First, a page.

The Limits of Measurement

From the President's Desk

Marcus Shantz Measurement is a constant in the daily life of a university. It’s a basic feature of the student-teacher relationship: Professors assess student performance by grading exams, essays, and lab assignments. And at the end of a course, students “grade” their professors by completing a course satisfaction survey.

The university itself is constantly measured against a wide variety of metrics. For example, how successful are graduates in finding jobs and careers in particular fields? What is the average salary of a graduate after five years? How productive are faculty in producing research, and what impact does their research have? How does the university rank against its peers around the world?

On the whole, metrics are good, because they create accountability. Universities are costly enterprises—students pay tuition, governments invest heavily in universities, and donors make charitable gifts. All of them have an obvious interest in knowing that their investments are worthwhile and put to good use.

Although we need these metrics, they are a limited tool. Much of what happens at a university is hard to measure—and if we only focus on what’s easy to assess, we may not recognize the full value of what we do. In his article on page 7, Grebel’s Dean, Troy Osborne, makes the case that the value obtained from a liberal arts education has been overlooked in recent years. Skills such as persuasive written communication, critical thinking, and the capacity to ask good ethical questions are hard to capture in a simple metric—but they are valuable and vital.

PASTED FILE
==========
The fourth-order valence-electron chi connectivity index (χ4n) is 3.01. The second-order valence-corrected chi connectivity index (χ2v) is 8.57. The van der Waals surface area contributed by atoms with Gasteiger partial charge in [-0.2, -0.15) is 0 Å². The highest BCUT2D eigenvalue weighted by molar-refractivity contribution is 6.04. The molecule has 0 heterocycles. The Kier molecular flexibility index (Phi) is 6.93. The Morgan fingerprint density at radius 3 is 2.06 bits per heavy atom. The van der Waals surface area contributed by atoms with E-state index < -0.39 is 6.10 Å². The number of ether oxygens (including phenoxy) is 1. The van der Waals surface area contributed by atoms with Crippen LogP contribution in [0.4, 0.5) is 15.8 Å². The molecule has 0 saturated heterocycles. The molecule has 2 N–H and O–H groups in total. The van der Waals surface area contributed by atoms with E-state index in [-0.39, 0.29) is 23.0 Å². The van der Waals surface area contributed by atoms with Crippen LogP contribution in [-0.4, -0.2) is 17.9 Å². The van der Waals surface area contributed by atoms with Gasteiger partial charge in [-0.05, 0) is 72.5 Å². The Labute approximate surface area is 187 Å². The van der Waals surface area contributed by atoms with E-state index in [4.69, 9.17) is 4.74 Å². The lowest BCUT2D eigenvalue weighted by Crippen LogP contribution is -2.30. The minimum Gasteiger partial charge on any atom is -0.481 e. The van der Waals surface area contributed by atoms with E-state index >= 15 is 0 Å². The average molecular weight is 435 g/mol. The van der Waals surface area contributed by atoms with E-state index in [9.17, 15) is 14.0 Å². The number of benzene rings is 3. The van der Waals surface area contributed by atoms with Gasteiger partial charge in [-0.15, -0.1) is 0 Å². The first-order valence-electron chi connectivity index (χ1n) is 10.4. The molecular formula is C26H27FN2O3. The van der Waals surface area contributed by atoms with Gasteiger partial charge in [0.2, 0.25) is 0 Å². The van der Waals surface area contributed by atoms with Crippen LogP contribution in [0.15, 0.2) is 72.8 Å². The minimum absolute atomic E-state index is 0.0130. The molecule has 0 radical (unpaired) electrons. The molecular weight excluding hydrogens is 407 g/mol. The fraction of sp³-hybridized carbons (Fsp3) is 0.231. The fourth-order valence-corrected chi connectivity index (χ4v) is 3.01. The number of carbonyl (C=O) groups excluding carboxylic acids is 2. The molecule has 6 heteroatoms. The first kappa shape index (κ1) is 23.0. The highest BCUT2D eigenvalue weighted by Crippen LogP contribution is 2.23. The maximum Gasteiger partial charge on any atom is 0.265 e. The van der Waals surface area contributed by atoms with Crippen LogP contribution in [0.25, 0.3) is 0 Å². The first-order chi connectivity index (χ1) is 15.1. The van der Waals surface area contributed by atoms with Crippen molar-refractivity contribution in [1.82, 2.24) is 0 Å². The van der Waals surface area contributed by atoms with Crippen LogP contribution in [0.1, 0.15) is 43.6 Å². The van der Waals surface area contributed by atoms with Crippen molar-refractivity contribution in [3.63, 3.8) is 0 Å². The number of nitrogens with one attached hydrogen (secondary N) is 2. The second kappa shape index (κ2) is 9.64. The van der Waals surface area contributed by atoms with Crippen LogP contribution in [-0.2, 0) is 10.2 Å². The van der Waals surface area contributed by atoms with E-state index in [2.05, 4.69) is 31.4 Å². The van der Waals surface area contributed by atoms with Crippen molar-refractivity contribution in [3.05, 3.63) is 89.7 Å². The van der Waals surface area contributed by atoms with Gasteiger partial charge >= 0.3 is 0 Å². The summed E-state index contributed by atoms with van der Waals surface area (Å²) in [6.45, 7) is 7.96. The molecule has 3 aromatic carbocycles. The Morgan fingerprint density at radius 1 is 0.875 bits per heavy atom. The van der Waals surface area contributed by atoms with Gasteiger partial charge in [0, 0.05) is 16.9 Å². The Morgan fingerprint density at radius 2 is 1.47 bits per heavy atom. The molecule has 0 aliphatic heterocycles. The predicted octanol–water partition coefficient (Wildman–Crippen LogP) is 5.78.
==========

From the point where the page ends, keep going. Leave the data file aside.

The most important things we do at Grebel might be beyond our ability to measure. If we want to be true to our roots, then we must uphold the idea that education is more than the transmission of assessable skills, or the assignment of grades. As Mennonite professor John D. Roth suggests, education is more like planting a tree:

“When we meet students for the first time, we agree to participate in small gestures of planting, watering, pruning or nurturing. We do so as an expression of hope that at some point in the future—perhaps long after our direct contact with these students has ended—this time together will matter in ways that we can scarcely imagine.”1

This edition of Grebel Now brims with stories of learning that elude easy measurement, including:

 •  Theo Wiederkehr’s report on a course called The Violence of the Bible, taught by Derek Suderman, in which he reflects on his efforts to listen more closely to people of other faiths, particularly Indigenous peoples.

 •  Kim Rempel’s comments on Dr. Ysaye Barnwell’s visit to Grebel, and the power of musical traditions to both include and exclude.

 •  Plans for a new “PeaceTech” community in the Grebel residence, to explore questions of technology, ethics, justice, and peace.

 •  A lecture by John Rempel, followed by a lively discussion, at Toronto Mennonite Theological Centre.

What will grow from these seeds? The results are not instantly apparent, and the outcomes are a mystery for now. In the end, our work here at Grebel requires a measure of faith and hope.

1 Roth, John D. Teaching That Transforms: Why Anabaptist-Mennonite Education Matters, Scottdale: Herald Press, 2011. p.126.